Is there a time limit for making a cycling injury claim?
In most cases, you have three years from the date of the accident to make a claim. The date of the accident is referred to as the 'date of knowledge'.
Exceptions to the 'date of the accident'
In situations where an injured person is not immediately aware that they have been injured, or where an injury develops over a period of exposure, the 'date of knowledge' is usually the date at which the person becomes aware of their injury. This is usually when they receive a medical diagnosis.
Cycling injuries are usually obvious at the scene of an accident, however, and so the three-year timer starts immediately.
Examples of cycling claims where the date of knowledge may be later include conditions such as concussion or epilepsy, that may only manifest weeks or months after an accident.
It may also be possible that an condition is worsened or 'brought forward' by an accident. A cyclist may develop arthritis in their wrists a year or so after an accident, many years earlier than they would have otherwise.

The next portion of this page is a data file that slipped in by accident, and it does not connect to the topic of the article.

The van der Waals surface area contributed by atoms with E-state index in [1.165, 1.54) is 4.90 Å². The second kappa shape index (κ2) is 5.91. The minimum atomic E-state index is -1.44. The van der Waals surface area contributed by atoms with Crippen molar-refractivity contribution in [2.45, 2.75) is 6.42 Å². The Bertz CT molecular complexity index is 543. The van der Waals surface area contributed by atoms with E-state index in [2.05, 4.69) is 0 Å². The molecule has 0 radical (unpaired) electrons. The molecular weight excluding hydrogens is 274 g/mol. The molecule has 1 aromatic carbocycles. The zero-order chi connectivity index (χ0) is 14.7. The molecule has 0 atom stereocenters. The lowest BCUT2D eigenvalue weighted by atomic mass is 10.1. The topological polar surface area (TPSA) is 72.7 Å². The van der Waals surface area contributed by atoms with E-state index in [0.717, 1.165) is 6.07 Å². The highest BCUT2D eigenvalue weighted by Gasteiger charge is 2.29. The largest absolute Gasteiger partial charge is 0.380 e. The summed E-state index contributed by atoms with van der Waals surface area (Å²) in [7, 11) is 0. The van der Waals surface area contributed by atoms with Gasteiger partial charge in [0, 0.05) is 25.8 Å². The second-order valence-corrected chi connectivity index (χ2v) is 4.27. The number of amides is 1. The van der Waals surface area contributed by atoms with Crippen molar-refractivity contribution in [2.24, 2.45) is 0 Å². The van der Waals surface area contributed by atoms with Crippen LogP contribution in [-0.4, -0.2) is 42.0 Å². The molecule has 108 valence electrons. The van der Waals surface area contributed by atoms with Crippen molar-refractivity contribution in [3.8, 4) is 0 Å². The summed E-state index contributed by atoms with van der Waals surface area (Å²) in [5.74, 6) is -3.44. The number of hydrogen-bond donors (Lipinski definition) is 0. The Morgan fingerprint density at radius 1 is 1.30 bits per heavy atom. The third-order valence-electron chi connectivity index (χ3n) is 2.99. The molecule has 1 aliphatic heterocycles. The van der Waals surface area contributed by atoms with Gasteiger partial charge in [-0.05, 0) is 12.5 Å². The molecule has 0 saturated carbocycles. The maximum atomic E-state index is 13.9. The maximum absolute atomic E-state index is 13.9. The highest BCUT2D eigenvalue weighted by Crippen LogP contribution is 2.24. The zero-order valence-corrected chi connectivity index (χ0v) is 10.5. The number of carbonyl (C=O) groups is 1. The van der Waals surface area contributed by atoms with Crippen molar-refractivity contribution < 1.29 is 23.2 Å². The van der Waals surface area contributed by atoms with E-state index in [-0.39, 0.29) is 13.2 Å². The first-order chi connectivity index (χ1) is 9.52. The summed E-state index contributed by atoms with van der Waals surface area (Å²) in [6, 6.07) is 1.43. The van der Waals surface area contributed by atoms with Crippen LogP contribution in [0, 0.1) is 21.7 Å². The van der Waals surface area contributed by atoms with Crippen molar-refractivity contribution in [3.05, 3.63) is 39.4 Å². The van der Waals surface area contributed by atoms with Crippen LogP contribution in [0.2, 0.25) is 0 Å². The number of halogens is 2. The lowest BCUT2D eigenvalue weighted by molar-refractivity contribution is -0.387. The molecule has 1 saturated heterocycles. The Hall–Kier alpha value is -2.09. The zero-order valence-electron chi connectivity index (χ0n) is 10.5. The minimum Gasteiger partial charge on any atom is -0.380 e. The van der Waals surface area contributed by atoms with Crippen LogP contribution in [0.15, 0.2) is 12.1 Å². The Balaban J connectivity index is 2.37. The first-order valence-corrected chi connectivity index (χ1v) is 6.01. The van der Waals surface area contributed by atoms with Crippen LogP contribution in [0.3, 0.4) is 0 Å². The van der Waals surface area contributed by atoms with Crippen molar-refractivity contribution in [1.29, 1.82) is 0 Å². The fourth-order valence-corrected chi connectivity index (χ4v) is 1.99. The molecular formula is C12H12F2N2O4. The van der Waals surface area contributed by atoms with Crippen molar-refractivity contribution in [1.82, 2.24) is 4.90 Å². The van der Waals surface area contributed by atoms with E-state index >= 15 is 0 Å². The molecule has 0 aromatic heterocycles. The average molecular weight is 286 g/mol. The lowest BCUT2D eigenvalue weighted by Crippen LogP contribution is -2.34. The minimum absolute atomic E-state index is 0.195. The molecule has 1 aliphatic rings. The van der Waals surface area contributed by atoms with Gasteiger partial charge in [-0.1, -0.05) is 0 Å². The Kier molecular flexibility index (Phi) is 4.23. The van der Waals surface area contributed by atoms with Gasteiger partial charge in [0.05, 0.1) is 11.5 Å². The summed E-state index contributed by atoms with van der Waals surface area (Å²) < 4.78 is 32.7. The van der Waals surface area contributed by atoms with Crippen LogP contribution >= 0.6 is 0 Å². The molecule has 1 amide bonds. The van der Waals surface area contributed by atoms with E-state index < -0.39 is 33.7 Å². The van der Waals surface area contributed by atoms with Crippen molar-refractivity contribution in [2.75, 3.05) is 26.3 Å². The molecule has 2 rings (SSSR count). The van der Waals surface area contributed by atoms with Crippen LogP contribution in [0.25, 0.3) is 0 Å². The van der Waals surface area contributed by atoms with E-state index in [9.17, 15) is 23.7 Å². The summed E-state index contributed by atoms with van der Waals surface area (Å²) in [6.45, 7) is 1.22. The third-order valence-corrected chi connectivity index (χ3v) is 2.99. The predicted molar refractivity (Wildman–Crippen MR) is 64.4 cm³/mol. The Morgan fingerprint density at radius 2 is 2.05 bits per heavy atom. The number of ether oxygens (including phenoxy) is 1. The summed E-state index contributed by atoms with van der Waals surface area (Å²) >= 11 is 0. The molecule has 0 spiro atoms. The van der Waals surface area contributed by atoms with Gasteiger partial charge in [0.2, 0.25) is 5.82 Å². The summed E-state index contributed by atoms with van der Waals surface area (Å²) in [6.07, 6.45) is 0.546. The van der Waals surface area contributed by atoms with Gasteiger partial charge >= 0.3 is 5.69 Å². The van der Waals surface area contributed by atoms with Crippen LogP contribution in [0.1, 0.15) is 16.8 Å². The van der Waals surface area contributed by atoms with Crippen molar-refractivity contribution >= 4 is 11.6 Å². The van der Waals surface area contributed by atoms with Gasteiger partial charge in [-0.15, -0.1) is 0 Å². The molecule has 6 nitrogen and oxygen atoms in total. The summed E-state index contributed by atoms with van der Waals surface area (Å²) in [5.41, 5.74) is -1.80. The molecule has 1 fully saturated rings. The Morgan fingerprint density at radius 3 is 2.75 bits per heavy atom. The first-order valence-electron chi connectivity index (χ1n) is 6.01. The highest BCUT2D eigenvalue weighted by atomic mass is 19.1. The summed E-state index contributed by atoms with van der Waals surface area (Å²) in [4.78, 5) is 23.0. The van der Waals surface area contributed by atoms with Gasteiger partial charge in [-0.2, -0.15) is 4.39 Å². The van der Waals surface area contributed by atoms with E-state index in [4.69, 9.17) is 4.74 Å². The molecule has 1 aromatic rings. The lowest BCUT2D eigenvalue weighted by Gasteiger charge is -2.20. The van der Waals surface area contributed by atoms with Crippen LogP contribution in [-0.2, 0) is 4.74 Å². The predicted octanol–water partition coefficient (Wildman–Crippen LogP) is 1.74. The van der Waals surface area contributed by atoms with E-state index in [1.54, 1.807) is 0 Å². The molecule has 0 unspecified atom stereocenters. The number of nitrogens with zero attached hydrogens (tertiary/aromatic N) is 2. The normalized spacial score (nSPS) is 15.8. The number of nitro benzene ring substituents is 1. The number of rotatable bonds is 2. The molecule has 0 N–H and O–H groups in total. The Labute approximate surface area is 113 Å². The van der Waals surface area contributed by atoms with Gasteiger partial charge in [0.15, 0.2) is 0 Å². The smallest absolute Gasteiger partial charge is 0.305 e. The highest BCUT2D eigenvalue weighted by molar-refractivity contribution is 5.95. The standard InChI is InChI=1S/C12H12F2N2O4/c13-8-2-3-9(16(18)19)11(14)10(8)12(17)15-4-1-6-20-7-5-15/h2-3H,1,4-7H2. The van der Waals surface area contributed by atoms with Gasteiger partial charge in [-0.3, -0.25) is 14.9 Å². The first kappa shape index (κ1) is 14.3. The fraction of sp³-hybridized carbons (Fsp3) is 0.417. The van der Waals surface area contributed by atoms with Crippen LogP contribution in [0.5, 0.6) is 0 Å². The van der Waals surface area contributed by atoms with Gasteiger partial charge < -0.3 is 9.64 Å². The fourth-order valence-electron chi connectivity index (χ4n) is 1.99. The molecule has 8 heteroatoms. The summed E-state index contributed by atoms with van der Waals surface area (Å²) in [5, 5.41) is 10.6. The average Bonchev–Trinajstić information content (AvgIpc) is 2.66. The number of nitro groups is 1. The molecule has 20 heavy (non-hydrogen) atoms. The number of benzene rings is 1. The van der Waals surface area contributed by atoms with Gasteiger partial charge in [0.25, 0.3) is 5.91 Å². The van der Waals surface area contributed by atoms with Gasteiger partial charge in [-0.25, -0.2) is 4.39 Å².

Time limits for cycling claims involving children
Claims made on behalf of children are an exception to the three-year rule.
A parent or guardian has up to a child's 18th birthday to start a claim, regardless of when the child was injured.
Once a child turns 18, they may make a claim themselves, as an adult, for an injury sustained as a child, and have until their 21st birthday to do so.
The statute of limitations and formal proceedings
The statute of limitation for personal injury claims is defined in the Limitation Act 1980, Section 11. In practice, the three years represent the time in which formal Court proceedings must be filed.
In most cases, communication between the cyclist making the claim on one side, and the driver or other party who caused the accident on the other, will have been underway for some time before the time limit expires. The majority of claims are settled out of Court, either before formal proceedings are issued, or before anyone actually has to attend Court.
Your solicitor will also want to gather evidence and review a medical report of your injuries before entering formal proceedings, so it is recommended that a claim be started as soon as possible.
Leaving a claim to the last minute can make it difficult to carry out the above in good time, and so many solicitors will not take on cases that are close to the three-year cutoff.